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Difference between B and T cells

difference between B and T cells

Every living body is grown with a specific immune system that helps fight against deadly microorganisms or other infections. Among many others, lymphocytes are the immune system cells that play a crucial role in protecting a body. They are spread in the circulating white blood cells in 20 to 40 percent, whereas the lymph contains 99%. Lymphocytes are further specialized into three cells such as:

  • B lymphocytes (B cells)
  • T lymphocytes (T cells)
  • Natural Killer (NK) cells

B and T cells are small, almost 8–10 microns in diameter, having a large nucleus with a dense heterochromatin structure. Both these immune cells can recognize and respond specifically to antigens. Although B and T cells appear identical under a microscope, they still have some prominent differences that we’ll discuss today. These cells variably express the surface proteins, also referred to by the cluster of differentiation (CD or cluster of designation). The key difference between them is that B cells can immediately detect the bacterial or viral surface antigens whereas, T cells only recognize viral antigens outside the targeted cell.

Comparison Chart

Basis of ComparisonB CellsT Cells
OriginBone MarrowBone Marrow
MaturationSpleen (initially) &
naïve B cells (final maturation)
Thymus
Membrane ReceptorBCRTCR
Life SpanShortLong
Surface AntibodiesPresentAbsent
TypesMemory Cells, Plasma CellsCytotoxic T Cells, Helper T
Cells, Suppressor T Cells
PositionExternal to Lymph NodeIn the Lymph Node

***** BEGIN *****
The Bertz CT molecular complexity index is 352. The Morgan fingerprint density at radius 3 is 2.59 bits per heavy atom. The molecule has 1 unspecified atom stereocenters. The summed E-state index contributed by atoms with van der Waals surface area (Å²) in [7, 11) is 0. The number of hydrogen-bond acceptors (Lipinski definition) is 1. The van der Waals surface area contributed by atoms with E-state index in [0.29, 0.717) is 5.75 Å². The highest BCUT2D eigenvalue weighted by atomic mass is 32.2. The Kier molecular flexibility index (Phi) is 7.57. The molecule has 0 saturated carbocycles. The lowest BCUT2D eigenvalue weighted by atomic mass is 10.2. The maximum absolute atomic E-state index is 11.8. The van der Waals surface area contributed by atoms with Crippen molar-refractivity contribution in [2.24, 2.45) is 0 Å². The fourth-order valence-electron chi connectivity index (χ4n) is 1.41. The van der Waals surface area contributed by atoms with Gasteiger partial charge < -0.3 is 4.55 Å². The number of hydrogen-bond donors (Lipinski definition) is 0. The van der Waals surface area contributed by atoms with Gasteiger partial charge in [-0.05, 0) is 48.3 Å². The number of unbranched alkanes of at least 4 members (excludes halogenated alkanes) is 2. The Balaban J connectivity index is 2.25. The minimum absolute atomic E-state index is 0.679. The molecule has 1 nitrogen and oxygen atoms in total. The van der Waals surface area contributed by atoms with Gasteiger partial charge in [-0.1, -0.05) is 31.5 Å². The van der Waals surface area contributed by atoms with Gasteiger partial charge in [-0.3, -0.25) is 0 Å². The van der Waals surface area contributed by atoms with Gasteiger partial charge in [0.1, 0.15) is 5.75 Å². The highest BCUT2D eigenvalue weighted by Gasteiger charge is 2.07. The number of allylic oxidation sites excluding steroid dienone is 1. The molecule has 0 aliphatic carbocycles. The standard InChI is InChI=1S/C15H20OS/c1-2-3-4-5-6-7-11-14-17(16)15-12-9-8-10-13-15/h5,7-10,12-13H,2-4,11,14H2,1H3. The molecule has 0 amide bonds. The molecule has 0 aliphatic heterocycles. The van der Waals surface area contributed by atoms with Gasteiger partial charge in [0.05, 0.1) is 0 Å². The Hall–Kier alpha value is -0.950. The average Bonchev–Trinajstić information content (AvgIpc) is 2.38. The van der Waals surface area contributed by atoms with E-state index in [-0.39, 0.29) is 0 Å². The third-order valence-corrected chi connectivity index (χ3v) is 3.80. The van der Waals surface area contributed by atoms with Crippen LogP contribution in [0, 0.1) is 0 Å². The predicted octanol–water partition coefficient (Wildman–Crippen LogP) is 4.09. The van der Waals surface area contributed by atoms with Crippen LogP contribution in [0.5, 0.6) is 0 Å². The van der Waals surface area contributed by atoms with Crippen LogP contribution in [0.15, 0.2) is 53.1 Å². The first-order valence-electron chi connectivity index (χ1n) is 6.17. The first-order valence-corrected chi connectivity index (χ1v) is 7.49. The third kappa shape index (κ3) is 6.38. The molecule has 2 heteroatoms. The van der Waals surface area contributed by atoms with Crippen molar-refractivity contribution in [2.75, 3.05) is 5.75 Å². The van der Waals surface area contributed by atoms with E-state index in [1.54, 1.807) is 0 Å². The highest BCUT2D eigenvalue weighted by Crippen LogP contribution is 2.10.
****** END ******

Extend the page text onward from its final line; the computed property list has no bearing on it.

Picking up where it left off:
SecretionAntibodiesLymphokines
ImmunityInvolved in
Humoral Immunity
Involved in Cell-
Mediated Immunity
Space of
Blood Occupied
20 percent80 percent

What are B Cells or B Lymphocytes?

B cells are also called B lymphocytes, primarily matured from the site Bursa of Fabricius in birds. The primary organ from where the B cells of humans (mammals) develop is the bone marrow, but it, later on, differentiates in the fetal liver. These special cells display receptors called the B-cell receptor (BCR). Such receptors are membrane-bound immunoglobulin (antibody) molecules binding to antigens. Moreover, B lymphocytes have particular markers on them, called the B220 (CD45), that remain throughout the life span of B cells. Mature B cells express receptors for the compliment, such as

  • CR1 (CD35) binds to the C3b
  • CR2 (CD21) binds to the C3d

The Function of B Lymphocytes

B cells are the part of the immune system that produces antibodies and are also the center of adaptive humoral immunity. These specialized cells bind with the antigen to inactivate or kill them through a process known as somatic hypermutation. It further helps to improve its binding ability. Besides, the B lymphocytes generate two responses, namely primary and secondary. The former processes through the naïve B cells, while the latter follows the memory B cells.

Plasma Cells: B cells differentiate into effector cells called plasma cells that make many antibodies. They lose expression of surface immunoglobulin. A single plasma cell can secrete from a few hundred to more than a thousand antibody molecules per second. They secrete one of the five classes of antibody IgM, IgG, IgA, IgD, and IgE.

Memory Cells: They don’t secrete antibodies but are cells that respond more rapidly and effectively to pathogens that have been encountered previously.

What are T Cells or T Lymphocytes?

Another lymphocytic cell type is the T cells, derived and developed from the thymus. It has the membrane receptors for antigen, called the T cell receptors or TCR. T cells receptors only recognize antigens when processed by antigen-presenting cells (APS) and bound by the Major Histocompatibility Complex (MHC). The first marker of T cells is Thy-1, which appeared during the maturation of T cells. Other markers of T cells are CD4 and CD8.

Types of T Cells

T cells are divided into two principal cells:

  1. T Helper (TH) Cells
  2. T Cytotoxic (TC) Cells